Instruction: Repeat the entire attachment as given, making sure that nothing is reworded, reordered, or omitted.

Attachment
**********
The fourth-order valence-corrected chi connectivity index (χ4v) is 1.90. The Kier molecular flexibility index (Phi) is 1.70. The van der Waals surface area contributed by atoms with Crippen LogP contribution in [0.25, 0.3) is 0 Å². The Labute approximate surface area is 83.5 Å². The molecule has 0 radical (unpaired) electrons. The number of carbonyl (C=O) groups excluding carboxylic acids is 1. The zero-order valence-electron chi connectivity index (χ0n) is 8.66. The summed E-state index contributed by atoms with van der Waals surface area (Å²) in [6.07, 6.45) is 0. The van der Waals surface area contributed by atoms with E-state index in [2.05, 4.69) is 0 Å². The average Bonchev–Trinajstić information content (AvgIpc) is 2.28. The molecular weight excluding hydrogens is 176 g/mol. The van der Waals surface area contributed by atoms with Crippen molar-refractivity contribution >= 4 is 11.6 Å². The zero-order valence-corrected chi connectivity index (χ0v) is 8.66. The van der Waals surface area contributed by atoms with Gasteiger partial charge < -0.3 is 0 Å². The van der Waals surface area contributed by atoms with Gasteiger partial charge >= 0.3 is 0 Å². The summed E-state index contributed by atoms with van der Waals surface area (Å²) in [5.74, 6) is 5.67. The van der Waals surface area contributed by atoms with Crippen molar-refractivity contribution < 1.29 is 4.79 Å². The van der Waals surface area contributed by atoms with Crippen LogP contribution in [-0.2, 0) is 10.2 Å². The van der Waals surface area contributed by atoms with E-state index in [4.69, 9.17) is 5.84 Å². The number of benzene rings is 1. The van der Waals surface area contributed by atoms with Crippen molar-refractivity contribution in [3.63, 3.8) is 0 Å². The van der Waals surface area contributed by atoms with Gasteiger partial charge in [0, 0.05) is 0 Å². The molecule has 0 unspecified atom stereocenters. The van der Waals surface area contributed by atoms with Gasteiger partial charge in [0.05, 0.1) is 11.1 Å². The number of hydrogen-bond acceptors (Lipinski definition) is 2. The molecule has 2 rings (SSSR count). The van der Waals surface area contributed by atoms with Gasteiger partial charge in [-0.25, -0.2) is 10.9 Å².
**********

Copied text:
The fourth-order valence-corrected chi connectivity index (χ4v) is 1.90. The Kier molecular flexibility index (Phi) is 1.70. The van der Waals surface area contributed by atoms with Crippen LogP contribution in [0.25, 0.3) is 0 Å². The Labute approximate surface area is 83.5 Å². The molecule has 0 radical (unpaired) electrons. The number of carbonyl (C=O) groups excluding carboxylic acids is 1. The zero-order valence-electron chi connectivity index (χ0n) is 8.66. The summed E-state index contributed by atoms with van der Waals surface area (Å²) in [6.07, 6.45) is 0. The van der Waals surface area contributed by atoms with E-state index in [2.05, 4.69) is 0 Å². The average Bonchev–Trinajstić information content (AvgIpc) is 2.28. The molecular weight excluding hydrogens is 176 g/mol. The van der Waals surface area contributed by atoms with Crippen molar-refractivity contribution >= 4 is 11.6 Å². The zero-order valence-corrected chi connectivity index (χ0v) is 8.66. The van der Waals surface area contributed by atoms with Gasteiger partial charge < -0.3 is 0 Å². The van der Waals surface area contributed by atoms with Gasteiger partial charge >= 0.3 is 0 Å². The summed E-state index contributed by atoms with van der Waals surface area (Å²) in [5.74, 6) is 5.67. The van der Waals surface area contributed by atoms with Crippen molar-refractivity contribution < 1.29 is 4.79 Å². The van der Waals surface area contributed by atoms with Crippen LogP contribution in [-0.2, 0) is 10.2 Å². The van der Waals surface area contributed by atoms with E-state index in [4.69, 9.17) is 5.84 Å². The number of benzene rings is 1. The van der Waals surface area contributed by atoms with Crippen molar-refractivity contribution in [3.63, 3.8) is 0 Å². The van der Waals surface area contributed by atoms with Gasteiger partial charge in [0, 0.05) is 0 Å². The molecule has 0 unspecified atom stereocenters. The van der Waals surface area contributed by atoms with Gasteiger partial charge in [0.05, 0.1) is 11.1 Å². The number of hydrogen-bond acceptors (Lipinski definition) is 2. The molecule has 2 rings (SSSR count). The van der Waals surface area contributed by atoms with Gasteiger partial charge in [-0.25, -0.2) is 10.9 Å².